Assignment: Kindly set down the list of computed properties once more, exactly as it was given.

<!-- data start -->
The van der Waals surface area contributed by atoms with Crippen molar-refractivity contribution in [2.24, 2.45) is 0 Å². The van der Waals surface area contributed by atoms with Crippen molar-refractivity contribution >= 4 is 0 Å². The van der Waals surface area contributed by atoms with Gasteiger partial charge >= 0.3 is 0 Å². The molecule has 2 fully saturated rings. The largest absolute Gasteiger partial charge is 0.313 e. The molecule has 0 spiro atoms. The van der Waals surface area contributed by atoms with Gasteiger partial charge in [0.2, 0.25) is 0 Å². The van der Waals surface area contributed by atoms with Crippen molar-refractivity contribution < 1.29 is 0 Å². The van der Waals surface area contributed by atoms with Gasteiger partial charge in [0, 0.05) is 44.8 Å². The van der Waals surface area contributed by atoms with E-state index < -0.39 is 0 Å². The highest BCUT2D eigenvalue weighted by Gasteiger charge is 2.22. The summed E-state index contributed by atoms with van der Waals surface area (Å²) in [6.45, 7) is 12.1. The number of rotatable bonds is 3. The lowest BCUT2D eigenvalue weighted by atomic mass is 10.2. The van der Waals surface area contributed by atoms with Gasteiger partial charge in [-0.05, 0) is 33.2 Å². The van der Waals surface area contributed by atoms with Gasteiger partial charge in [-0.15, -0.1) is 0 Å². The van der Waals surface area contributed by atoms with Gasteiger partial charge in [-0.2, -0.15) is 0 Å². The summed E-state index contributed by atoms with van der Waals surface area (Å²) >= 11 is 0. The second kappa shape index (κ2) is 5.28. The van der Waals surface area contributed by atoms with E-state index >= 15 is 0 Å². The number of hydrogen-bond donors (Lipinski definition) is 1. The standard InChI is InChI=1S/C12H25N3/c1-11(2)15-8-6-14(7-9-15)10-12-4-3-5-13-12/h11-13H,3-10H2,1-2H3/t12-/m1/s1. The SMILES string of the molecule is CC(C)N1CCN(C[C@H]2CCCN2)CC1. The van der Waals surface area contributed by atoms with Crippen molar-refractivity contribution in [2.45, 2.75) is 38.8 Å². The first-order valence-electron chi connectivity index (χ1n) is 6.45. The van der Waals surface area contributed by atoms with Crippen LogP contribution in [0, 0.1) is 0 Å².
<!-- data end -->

The van der Waals surface area contributed by atoms with Crippen molar-refractivity contribution in [2.24, 2.45) is 0 Å². The van der Waals surface area contributed by atoms with Crippen molar-refractivity contribution >= 4 is 0 Å². The van der Waals surface area contributed by atoms with Gasteiger partial charge >= 0.3 is 0 Å². The molecule has 2 fully saturated rings. The largest absolute Gasteiger partial charge is 0.313 e. The molecule has 0 spiro atoms. The van der Waals surface area contributed by atoms with Gasteiger partial charge in [0.2, 0.25) is 0 Å². The van der Waals surface area contributed by atoms with Crippen molar-refractivity contribution < 1.29 is 0 Å². The van der Waals surface area contributed by atoms with Gasteiger partial charge in [0, 0.05) is 44.8 Å². The van der Waals surface area contributed by atoms with E-state index < -0.39 is 0 Å². The highest BCUT2D eigenvalue weighted by Gasteiger charge is 2.22. The summed E-state index contributed by atoms with van der Waals surface area (Å²) in [6.45, 7) is 12.1. The number of rotatable bonds is 3. The lowest BCUT2D eigenvalue weighted by atomic mass is 10.2. The van der Waals surface area contributed by atoms with Gasteiger partial charge in [-0.05, 0) is 33.2 Å². The van der Waals surface area contributed by atoms with Gasteiger partial charge in [-0.15, -0.1) is 0 Å². The van der Waals surface area contributed by atoms with Gasteiger partial charge in [-0.2, -0.15) is 0 Å². The summed E-state index contributed by atoms with van der Waals surface area (Å²) >= 11 is 0. The second kappa shape index (κ2) is 5.28. The van der Waals surface area contributed by atoms with E-state index >= 15 is 0 Å². The number of hydrogen-bond donors (Lipinski definition) is 1. The standard InChI is InChI=1S/C12H25N3/c1-11(2)15-8-6-14(7-9-15)10-12-4-3-5-13-12/h11-13H,3-10H2,1-2H3/t12-/m1/s1. The SMILES string of the molecule is CC(C)N1CCN(C[C@H]2CCCN2)CC1. The van der Waals surface area contributed by atoms with Crippen molar-refractivity contribution in [2.45, 2.75) is 38.8 Å². The first-order valence-electron chi connectivity index (χ1n) is 6.45. The van der Waals surface area contributed by atoms with Crippen LogP contribution in [0, 0.1) is 0 Å².